1965 VOLKSWAGEN T2 Split Screen CampervanView vehicle description
Whether you’re going to California or Cornwall, there’s nothing cooler to go in than a Type 2 Camper. VW’s masterpiece is still a common sight on the M5 in the summer months, as hoards or happy campers head south in one of the most iconic utility vehicles of the 20th century.
In production for a world-beating 64 years, the Type 2’s days finally ended in 2013, when the last versions rolled out of VW’s Achieta plant near Sao Paolo, Brazil, as they had for the previous 34 years. Quite simply, this slow, characterful, economical and easy-to-maintain minibus, van or camper had been irreplaceable. It was still selling well when VW applied the brakes. But modern safety regs had finally caught up with this much-loved vehicle.
The Camper version has long been the height of VW’s offbeat motoring chic. Second-hand examples − especially the original split-windscreen models with their swooping V-shaped fronts − command eye-watering prices, while if you find a high-spec Samba-Bus with skylight windows and a cloth sunroof (they were designed for Alpine touring), the price will be as high as the Zugspitze, Germany’s highest peak.
Certainly, if you’re one of the countless thousands happy to get along with the T2’s slow and meandering ways, this oddball, yet highly functional machine remains as fashionable as ever.
The T2 was, as its name made clear, the second VW model, The first, of course, being the ubiquitous Beetle. VW was persuaded to make the new model by Ben Pon, a Dutch businessman and Beetle importer, who became a millionaire exporting Kombis to the United States. Pon got the idea from the motorised trolleys used to transport parts around a VW factory in Wolfsburg.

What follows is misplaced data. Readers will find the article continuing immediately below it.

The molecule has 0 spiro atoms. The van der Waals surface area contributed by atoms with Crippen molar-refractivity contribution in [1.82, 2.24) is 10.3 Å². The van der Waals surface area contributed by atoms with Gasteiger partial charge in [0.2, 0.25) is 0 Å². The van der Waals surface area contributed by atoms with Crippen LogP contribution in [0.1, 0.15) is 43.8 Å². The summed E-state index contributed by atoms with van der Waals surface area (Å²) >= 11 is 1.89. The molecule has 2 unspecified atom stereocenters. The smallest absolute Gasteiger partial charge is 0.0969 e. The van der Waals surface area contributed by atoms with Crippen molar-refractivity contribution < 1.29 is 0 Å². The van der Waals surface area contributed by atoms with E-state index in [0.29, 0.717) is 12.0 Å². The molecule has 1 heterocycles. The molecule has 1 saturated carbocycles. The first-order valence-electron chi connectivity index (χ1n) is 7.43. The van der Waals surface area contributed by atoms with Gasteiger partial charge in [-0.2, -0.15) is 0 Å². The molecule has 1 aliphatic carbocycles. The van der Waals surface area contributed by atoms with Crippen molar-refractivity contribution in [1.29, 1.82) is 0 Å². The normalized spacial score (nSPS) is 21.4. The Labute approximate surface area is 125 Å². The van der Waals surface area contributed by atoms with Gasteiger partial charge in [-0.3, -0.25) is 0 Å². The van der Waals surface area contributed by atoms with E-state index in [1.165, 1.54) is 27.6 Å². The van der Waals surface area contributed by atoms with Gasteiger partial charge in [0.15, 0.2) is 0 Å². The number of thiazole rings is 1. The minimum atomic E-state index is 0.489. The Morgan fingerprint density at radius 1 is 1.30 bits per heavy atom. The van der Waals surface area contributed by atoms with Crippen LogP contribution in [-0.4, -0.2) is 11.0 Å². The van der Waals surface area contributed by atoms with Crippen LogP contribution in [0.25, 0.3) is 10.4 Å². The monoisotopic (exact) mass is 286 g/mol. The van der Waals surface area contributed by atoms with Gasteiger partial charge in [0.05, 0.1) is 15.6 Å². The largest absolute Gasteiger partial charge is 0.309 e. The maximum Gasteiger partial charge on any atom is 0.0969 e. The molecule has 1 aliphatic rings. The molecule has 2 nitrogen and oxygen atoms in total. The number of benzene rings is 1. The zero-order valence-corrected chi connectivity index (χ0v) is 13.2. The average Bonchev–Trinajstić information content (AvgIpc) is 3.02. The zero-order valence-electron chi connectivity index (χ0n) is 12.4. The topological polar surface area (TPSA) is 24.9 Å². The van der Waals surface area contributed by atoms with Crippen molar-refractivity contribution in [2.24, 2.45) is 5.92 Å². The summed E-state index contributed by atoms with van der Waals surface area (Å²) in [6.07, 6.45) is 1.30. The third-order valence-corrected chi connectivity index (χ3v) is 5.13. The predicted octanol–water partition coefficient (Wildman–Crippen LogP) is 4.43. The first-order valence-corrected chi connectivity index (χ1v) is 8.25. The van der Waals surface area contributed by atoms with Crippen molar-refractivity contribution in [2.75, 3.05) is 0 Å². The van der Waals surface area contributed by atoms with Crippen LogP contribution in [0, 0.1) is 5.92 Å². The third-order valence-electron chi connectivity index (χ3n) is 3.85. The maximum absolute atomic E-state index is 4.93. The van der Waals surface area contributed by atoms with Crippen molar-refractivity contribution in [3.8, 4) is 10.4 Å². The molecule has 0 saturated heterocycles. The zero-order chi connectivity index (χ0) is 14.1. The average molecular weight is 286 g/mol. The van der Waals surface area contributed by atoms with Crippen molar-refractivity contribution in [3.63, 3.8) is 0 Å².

They were made from stripped down Beetle chassis, which lead to his sketch of a Beetle-based van, slightly resembling a box on wheels. A year later when Heinz Nordhoff became the Chief Executive of Volkswagen, he ran with Pon’s idea, and the first Type 2 VW van was launched at the Geneva Motor Show in November 1949, and went on sale the following year.
It was a stylish, if unexpected design: a scientifically streamlined utility vehicle with an air-cooled engine hidden under the floor at the back, and with the driver perched over the front wheels, and with nothing in front of the windscreen − holding a big, bus-style steering wheel.
The T2 thrummed along inexhaustibly, accompanied by its distinctive VW beat, at 60mph carrying up to a ton of people and goods while weighing little more itself. It was quiet inside, while the rear-mounted engine provided impressive traction, enabling the vehicle to pull away happily in sand or snow.
In 1967, as the Summer of Love played out, the T2 was given a facelift, losing its distinctive split-screen and gaining a single piece wraparound windscreen, plus a more powerful, 1600cc engine. In all other respects, it retained the original character, and was as popular as ever with police and ambulance services as it was with ranchers in South America and dropouts heading to the Age of Aquarius via Route 66.